Remember the protest at the Parliament that I had told you about a few days earlier? Well, it was apparently still going strong, and the protestors seemed to have gathered more tents and more people:
It often baffled me to think that this was the first truly democratic country I had walked through on my way here from China (one could argue that Kyrgyzstan was also a democracy, albeit an imperfect one). How could it be that such large parts of the world were dictatorships, where people were not looked upon as responsible citizens but merely as apolitical inhabitants?
Anyway, Georgia was trying hard to establish a sustainable system that was governed democratically and with the rule of law. But history seemed to be weighing down on it heavily, especially the legacy of the Soviet Union with its Leninist one-party-dictatorship and its political culture of corruption and terror.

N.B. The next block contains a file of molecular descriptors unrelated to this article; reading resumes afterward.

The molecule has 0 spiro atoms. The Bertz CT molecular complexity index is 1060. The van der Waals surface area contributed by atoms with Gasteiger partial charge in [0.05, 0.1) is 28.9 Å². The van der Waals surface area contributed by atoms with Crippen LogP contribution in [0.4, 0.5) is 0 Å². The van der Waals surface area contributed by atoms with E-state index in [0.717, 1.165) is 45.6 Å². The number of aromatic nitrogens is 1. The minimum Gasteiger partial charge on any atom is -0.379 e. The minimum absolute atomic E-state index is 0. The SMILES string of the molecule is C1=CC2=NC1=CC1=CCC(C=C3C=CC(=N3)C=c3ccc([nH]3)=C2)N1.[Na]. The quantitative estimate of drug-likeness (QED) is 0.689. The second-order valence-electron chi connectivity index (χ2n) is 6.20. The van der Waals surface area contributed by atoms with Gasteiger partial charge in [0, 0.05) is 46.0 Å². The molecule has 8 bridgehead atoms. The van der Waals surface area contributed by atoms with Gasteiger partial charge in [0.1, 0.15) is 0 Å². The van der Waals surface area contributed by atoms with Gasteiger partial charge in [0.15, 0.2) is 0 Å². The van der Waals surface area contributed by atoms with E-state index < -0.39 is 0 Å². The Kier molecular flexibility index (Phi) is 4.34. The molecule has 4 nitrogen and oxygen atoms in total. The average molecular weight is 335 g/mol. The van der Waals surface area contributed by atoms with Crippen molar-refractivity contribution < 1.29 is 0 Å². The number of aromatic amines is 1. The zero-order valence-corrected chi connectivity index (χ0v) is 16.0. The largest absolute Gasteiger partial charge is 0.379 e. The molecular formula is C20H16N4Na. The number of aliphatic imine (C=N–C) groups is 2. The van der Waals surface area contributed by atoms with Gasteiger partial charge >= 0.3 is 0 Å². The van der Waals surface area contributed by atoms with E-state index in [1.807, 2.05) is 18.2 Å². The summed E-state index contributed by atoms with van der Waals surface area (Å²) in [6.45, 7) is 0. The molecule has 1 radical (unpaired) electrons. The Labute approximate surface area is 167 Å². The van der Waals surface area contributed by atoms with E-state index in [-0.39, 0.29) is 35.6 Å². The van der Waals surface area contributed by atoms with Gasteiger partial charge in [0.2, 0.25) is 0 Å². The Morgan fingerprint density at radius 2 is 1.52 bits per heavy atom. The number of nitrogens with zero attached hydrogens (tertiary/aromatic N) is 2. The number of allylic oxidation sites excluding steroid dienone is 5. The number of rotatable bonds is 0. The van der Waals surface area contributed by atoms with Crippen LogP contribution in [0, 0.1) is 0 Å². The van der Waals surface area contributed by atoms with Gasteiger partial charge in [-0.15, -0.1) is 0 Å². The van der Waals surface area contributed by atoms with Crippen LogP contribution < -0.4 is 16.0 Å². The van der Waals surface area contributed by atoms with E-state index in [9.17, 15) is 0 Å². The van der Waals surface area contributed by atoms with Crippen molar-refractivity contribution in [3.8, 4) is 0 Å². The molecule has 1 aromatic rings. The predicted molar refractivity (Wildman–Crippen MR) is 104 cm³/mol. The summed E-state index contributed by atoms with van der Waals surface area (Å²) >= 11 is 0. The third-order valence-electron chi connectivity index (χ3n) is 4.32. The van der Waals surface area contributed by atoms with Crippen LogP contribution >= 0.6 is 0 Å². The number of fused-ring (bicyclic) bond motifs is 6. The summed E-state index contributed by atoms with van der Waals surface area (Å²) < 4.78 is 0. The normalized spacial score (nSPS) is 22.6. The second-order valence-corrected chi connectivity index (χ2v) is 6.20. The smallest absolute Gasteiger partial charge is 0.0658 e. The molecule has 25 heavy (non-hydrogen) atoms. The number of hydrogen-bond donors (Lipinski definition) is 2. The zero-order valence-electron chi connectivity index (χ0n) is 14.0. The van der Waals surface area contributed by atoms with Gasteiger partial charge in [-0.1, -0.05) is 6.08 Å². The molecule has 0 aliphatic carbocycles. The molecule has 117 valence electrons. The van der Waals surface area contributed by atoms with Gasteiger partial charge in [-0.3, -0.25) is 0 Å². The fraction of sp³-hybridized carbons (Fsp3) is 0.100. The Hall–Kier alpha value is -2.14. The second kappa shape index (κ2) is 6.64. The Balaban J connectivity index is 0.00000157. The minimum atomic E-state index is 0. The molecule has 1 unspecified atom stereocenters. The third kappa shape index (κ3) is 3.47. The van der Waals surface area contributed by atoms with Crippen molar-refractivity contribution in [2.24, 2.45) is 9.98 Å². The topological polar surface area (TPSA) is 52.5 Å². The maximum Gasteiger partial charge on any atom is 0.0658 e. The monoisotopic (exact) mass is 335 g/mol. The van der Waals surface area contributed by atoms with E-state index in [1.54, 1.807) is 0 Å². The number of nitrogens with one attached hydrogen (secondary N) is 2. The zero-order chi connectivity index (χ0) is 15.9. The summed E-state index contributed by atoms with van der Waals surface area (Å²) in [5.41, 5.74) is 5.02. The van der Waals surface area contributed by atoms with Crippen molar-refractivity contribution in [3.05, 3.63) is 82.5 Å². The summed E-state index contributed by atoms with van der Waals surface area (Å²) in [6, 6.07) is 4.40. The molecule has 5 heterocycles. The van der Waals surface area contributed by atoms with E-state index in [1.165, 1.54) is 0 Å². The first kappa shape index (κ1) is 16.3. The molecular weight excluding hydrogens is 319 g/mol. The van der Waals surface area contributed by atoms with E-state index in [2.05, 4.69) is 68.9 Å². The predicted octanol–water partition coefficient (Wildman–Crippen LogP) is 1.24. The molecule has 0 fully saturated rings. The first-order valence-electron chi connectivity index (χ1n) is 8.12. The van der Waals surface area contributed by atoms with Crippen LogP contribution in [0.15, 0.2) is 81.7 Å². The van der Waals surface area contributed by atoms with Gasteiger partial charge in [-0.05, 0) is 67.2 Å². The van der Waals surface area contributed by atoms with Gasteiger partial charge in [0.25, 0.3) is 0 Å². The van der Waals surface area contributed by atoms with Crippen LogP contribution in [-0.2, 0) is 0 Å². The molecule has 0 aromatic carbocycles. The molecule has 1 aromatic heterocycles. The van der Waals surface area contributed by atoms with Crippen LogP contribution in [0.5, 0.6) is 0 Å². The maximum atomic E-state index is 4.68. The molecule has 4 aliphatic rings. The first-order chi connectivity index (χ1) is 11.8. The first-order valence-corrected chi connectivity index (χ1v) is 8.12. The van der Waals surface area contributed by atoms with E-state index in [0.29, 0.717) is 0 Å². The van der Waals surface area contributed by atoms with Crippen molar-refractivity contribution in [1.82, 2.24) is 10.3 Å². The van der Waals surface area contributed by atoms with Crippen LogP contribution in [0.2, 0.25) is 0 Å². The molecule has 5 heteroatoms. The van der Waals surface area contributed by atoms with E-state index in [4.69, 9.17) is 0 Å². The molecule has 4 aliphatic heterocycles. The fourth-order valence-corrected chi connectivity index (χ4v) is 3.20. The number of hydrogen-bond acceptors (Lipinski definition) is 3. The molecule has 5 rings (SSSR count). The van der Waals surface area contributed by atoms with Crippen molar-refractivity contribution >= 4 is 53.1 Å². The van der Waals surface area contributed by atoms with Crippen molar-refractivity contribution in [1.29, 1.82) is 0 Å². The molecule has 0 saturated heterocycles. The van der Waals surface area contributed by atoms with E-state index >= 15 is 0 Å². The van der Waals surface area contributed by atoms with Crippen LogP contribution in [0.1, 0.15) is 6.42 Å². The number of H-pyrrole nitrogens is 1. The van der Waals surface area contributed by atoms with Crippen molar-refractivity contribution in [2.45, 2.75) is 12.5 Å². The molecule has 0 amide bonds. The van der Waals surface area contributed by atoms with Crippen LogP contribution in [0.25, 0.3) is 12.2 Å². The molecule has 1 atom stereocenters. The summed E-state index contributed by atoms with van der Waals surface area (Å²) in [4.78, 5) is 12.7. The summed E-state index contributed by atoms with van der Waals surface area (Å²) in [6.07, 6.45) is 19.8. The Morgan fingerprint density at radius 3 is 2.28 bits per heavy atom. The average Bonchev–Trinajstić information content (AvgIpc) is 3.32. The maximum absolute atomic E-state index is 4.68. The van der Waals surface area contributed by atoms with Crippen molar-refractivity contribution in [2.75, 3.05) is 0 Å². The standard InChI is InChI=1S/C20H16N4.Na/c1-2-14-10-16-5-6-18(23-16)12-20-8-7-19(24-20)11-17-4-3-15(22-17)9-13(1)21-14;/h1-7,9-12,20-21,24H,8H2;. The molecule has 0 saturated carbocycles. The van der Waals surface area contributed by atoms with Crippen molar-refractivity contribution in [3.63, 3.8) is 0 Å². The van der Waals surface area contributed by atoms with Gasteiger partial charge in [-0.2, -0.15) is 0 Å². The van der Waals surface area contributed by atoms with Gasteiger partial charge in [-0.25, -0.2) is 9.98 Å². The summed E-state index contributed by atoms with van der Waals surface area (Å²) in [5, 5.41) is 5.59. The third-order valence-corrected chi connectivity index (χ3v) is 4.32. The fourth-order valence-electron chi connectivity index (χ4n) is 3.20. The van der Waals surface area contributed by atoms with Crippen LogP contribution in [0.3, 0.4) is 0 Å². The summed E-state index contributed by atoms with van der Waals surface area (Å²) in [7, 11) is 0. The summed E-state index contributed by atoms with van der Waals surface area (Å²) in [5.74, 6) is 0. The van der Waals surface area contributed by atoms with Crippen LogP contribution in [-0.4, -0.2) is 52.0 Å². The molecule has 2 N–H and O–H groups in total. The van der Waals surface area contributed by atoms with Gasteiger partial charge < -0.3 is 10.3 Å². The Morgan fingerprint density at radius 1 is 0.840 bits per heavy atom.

Many of the young people I spoke to said they had no idea who to vote for, because politics were dirty, and because all candidates were more or less idiots. The economic crisis didn’t help. Being right next to an aggressive Putin didn’t help, either.
I could only hope that these prospects would not turn them away from politics.
For there seemed to be no greater threat to a democracy than an apolitical society.